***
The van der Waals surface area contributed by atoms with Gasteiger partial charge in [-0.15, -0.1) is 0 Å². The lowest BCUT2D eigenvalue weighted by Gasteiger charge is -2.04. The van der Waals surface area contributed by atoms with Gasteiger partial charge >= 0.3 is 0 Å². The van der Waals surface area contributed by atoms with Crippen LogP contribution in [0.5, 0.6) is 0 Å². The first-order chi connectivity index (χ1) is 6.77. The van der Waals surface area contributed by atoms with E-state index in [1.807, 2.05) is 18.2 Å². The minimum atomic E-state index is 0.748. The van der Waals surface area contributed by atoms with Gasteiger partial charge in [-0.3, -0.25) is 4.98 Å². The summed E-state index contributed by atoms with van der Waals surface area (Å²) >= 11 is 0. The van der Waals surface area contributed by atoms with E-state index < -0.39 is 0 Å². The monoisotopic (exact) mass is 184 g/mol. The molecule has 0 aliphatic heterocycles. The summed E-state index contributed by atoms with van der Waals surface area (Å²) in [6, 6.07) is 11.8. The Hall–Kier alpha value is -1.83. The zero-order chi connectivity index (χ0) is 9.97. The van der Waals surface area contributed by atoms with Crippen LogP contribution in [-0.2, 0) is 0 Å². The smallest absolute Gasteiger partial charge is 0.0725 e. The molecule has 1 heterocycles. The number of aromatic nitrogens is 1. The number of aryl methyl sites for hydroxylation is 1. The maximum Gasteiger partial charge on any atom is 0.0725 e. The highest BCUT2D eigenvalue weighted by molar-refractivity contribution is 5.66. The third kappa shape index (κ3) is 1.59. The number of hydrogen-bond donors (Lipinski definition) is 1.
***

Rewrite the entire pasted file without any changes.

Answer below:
The van der Waals surface area contributed by atoms with Gasteiger partial charge in [-0.15, -0.1) is 0 Å². The lowest BCUT2D eigenvalue weighted by Gasteiger charge is -2.04. The van der Waals surface area contributed by atoms with Gasteiger partial charge >= 0.3 is 0 Å². The van der Waals surface area contributed by atoms with Crippen LogP contribution in [0.5, 0.6) is 0 Å². The first-order chi connectivity index (χ1) is 6.77. The van der Waals surface area contributed by atoms with E-state index in [1.807, 2.05) is 18.2 Å². The minimum atomic E-state index is 0.748. The van der Waals surface area contributed by atoms with Gasteiger partial charge in [-0.3, -0.25) is 4.98 Å². The summed E-state index contributed by atoms with van der Waals surface area (Å²) >= 11 is 0. The van der Waals surface area contributed by atoms with E-state index < -0.39 is 0 Å². The monoisotopic (exact) mass is 184 g/mol. The molecule has 0 aliphatic heterocycles. The summed E-state index contributed by atoms with van der Waals surface area (Å²) in [6, 6.07) is 11.8. The Hall–Kier alpha value is -1.83. The zero-order chi connectivity index (χ0) is 9.97. The van der Waals surface area contributed by atoms with Crippen LogP contribution in [-0.2, 0) is 0 Å². The smallest absolute Gasteiger partial charge is 0.0725 e. The molecule has 1 heterocycles. The number of aromatic nitrogens is 1. The number of aryl methyl sites for hydroxylation is 1. The maximum Gasteiger partial charge on any atom is 0.0725 e. The highest BCUT2D eigenvalue weighted by molar-refractivity contribution is 5.66. The third kappa shape index (κ3) is 1.59. The number of hydrogen-bond donors (Lipinski definition) is 1.